Maersk Containership Quickly Freed After Grounding Near Savannah

Maersk containership aground near Savannah
Maersk Surabaya became stuck a few miles downriver from the terminal in Savannah (USCG photo)

Published Jun 15, 2022 1:28 PM by The Maritime Executive

Quick action by the U.S. Coast Guard and local teams averted a potentially serious problem at the busy Port of Savannah on Tuesday evening, June 14. Teams responded and were quickly able to free an inbound Maersk containership that had run aground potentially disrupting traffic on the Savannah River.

The U.S. Coast Guard reports that its command center was notified by the ship’s agent just after 6:00 p.m. last evening that the 108,350 dwt Maersk Surabaya had grounded and required assistance. The 1,091-foot boxship was arriving from Charleston and navigating near a bend in the river when its stern veered toward the riverbank.

The 16-year-old vessel which has a carrying capacity of 8,400 TEU was apparently heavily loaded and became stuck on a soft bottom. Indications were that she had a draft of approximately 40 feet at the time of the grounding. She was reported to be a few miles downstream from the port terminal near Fort Jackson. The 32-mile shipping channel was recently deepend to a depth of 47 feet or a maximum of 54 feet at high tide. The tide was reportedly coming in at the time and ultimately helped to refloat the boxship.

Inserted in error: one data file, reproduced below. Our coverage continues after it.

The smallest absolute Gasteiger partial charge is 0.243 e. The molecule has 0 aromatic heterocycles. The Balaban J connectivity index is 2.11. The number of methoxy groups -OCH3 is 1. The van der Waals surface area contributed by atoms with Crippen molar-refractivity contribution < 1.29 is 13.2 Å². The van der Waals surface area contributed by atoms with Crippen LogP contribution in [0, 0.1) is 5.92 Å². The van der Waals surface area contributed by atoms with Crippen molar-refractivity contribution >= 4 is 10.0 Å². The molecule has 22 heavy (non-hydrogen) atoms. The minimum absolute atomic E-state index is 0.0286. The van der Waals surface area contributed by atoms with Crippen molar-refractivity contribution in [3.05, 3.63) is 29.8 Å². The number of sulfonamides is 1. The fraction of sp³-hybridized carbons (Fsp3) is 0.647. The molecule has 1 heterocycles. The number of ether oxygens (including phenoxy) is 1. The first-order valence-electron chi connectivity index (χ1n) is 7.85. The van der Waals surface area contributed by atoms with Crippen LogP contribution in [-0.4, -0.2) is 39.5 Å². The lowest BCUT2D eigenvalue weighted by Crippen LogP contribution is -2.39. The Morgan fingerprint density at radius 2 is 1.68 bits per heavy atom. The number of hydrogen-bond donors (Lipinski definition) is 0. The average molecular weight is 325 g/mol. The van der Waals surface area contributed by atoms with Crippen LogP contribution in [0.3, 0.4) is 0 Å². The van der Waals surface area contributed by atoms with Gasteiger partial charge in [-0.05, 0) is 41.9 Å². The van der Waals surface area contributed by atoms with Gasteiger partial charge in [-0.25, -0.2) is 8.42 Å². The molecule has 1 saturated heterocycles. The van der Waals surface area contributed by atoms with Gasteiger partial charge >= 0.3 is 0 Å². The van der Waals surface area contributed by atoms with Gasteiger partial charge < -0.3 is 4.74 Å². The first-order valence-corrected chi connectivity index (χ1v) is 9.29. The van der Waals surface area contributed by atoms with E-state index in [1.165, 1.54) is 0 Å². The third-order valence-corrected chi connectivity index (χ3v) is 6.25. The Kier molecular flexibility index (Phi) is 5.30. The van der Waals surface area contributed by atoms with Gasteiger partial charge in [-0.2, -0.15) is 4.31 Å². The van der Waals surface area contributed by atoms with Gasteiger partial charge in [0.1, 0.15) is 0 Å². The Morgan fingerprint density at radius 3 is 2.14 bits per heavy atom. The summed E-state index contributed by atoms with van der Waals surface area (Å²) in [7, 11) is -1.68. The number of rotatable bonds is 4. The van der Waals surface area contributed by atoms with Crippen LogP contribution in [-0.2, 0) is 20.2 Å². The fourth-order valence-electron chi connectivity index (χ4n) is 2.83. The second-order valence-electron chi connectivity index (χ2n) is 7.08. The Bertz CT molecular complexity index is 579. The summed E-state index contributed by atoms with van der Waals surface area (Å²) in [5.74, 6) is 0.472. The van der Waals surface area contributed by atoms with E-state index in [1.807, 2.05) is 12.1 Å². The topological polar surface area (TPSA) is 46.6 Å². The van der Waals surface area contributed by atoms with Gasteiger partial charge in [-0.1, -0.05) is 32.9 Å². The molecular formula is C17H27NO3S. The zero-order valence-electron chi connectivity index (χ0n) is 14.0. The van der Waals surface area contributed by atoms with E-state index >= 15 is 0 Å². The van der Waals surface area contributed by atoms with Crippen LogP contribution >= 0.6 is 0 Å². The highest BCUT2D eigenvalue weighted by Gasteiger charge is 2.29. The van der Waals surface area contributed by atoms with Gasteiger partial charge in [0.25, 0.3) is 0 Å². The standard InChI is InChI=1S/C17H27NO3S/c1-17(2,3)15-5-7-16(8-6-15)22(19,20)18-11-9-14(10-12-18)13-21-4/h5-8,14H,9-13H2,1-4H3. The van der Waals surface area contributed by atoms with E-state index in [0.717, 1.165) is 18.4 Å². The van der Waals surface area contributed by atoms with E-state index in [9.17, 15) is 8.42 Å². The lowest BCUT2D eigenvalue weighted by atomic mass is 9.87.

(Click the Tweet to see video of the vessel being repositioned)


The Coast Guard created a safety zone around the vessel in cooperation with the port pilots which temporarily closed a portion of the waterway. However, they reported that it did not impact commercial traffic.

Seven tugboats were dispatched and in a coordinated effort were able to reposition the vessel back into the channel. The Maersk Surabaya was refloated approximately two hours after the reports of the grounding. Two tugs kept lines on the vessel and escorted her to the terminal where she remains.

The Coast Guard reports that there were no injuries or indications of pollution or damage from the grounding. The Marine Safety Unit based in Savannah is investing the cause of the incident.